In this list
Electric Power | Energy Transition | Natural Gas

US Northeast spot gas prices reverse majority of gains as epic chill subsides

Energy | Coal | Energy Transition | Emissions | Carbon | Hydrogen | Renewables | Metals

Building a global green hydrogen ecosystem, featuring Plug Power Chief Strategy Officer Sanjay Shrestha

Electric Power | Electricity | Energy | Energy Transition

European Long-Term Power Forecast

Energy | Oil | Energy Transition

APPEC 2023

Energy | Natural Gas | LNG | Shipping

Cheniere seeks permit for latest midscale expansion of Corpus Christi LNG plant

Metals | Energy | Energy Transition | Coal | Steel Raw Materials | Emissions | Carbon | Steel

China iron ore agency strikes deals but supply-demand factors still dominate pricing

For full access to real-time updates, breaking news, analysis, pricing and data visualization subscribe today.

Subscribe Now

US Northeast spot gas prices reverse majority of gains as epic chill subsides


Prices return to single-digits after snow blast

Milder Northeast weather expected soon

  • Author
  • Dylan Chase    Tyler Godwin
  • Editor
  • Valarie Jackson
  • Commodity
  • Electric Power Energy Transition Natural Gas

Spot gas prices at several locations in the US Northeast fell precipitously heading into the first weekend of February, with demand expected to head down in coming days after a short-lived demand burst caused by an arctic blast this week.

Not registered?

Receive daily email alerts, subscriber notes & personalize your experience.

Register Now

Iroquois Zone 2 spot prices swooned by more than $124/MMBtu, to $8.05/MMBtu, in Feb. 3 trading for gas flows Feb. 3-5, while Tennessee Zone 6 delivered fell nearly $70/MMBtu, to $9.885/MMBtu, according to preliminary settlement data from S&P Global Commodity Insights. All told, prices at nine Northeastern hubs fell more than $20/MMBtu Feb. 3, returning to more earthly levels after a flurry of demand drove a historic run-up in the previous session.

The cooldown follows a record spike in prices at multiple locations in the US Northeast Feb. 2, mostly because of sub-zero temperatures throttling down on the region this week. According to S&P Global data, temperatures in Boston are expected to fall to 2 degrees Fahrenheit and below zero F Feb. 3 and Feb 4, respectively, while the National Weather Service said wind chills could reach below negative 30 F in Boston and New York.

That cold blast led to a spike in demand to close the week: heating-linked residential-commercial demand in the Northeast rose more than 5.7 Bcf/d between Feb. 2-3, helping drive total regional demand near 37.4 Bcf/d on Feb. 3—the highest mark recorded since Dec. 19, 2019, according to S&P Global data.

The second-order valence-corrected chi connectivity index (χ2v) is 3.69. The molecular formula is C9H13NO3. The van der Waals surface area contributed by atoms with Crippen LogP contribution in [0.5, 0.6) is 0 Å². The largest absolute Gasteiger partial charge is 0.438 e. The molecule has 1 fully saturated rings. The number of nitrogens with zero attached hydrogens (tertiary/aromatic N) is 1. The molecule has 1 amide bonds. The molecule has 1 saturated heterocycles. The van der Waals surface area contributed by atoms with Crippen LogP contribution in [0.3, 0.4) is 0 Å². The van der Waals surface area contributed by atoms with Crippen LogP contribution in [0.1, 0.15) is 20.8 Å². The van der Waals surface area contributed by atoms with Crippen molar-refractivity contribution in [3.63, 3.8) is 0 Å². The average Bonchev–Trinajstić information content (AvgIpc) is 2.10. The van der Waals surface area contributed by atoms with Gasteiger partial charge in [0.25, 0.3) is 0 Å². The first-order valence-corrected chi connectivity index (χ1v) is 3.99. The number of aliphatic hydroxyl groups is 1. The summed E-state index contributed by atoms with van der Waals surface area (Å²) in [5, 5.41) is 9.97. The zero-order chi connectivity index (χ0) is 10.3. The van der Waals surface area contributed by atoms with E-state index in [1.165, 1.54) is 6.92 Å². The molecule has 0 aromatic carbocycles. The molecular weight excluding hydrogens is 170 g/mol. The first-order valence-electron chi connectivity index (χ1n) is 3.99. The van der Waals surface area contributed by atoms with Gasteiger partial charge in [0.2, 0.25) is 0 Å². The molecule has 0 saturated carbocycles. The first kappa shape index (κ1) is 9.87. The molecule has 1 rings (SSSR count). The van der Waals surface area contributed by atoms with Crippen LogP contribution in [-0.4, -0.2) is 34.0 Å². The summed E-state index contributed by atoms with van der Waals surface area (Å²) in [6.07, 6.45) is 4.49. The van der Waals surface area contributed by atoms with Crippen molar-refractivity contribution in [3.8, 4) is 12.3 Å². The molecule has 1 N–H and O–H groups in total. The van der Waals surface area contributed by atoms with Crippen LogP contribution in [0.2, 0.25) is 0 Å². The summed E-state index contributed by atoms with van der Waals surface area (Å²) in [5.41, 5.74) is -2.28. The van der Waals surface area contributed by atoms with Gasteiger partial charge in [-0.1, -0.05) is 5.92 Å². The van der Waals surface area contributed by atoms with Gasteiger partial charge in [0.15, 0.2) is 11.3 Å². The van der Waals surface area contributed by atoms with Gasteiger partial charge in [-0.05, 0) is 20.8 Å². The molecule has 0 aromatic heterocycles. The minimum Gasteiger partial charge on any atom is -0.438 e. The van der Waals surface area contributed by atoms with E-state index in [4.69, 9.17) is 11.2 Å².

The cold weather also had a freezing effect on regional production, with Northeast gas output falling by roughly 1.5 Bcf/d from the prior day to 31.8 Bcf/d Feb. 3, the lowest mark recorded since Dec. 28 of last year.


However, the price dip recorded on Feb. 3 for flows across Feb. 3-5 indicates markets expect the US Northeast to face less pressure in coming days. S&P Global forecasts Northeast res-comm demand will moderate from 22.4 Bcf/d Feb. 3 to 13.4 Bcf/d Feb. 6, before dipping as low as 11.6 Bcf/d by Feb. 10 amid a widespread rise in temperatures.

Weather forecasts from CustomWeather indicate average temperatures in the US Northeast will dip to an average 19 F Feb. 4 before rising to a 40 F average over the following 10 days. That stretch of mild mid-February weather is expected to apply to most of the US, portending to "keep [gas] storage levels above average through the balance of the winter," RBC Capital Markets analyst Scott Hanold wrote in a research note Feb. 2.

Prices in the US Northeast are still expected to remain elevated for the remainder of the month in progress. The February balance-of-month contract for the Algonquin trading hub in the Northeast closed the week at $8.658/MMBtu Feb 3, less than half of where the contract sat at the same time last year, but elevated from levels recorded for the contract over the last five years, according to Intercontinental Exchange data.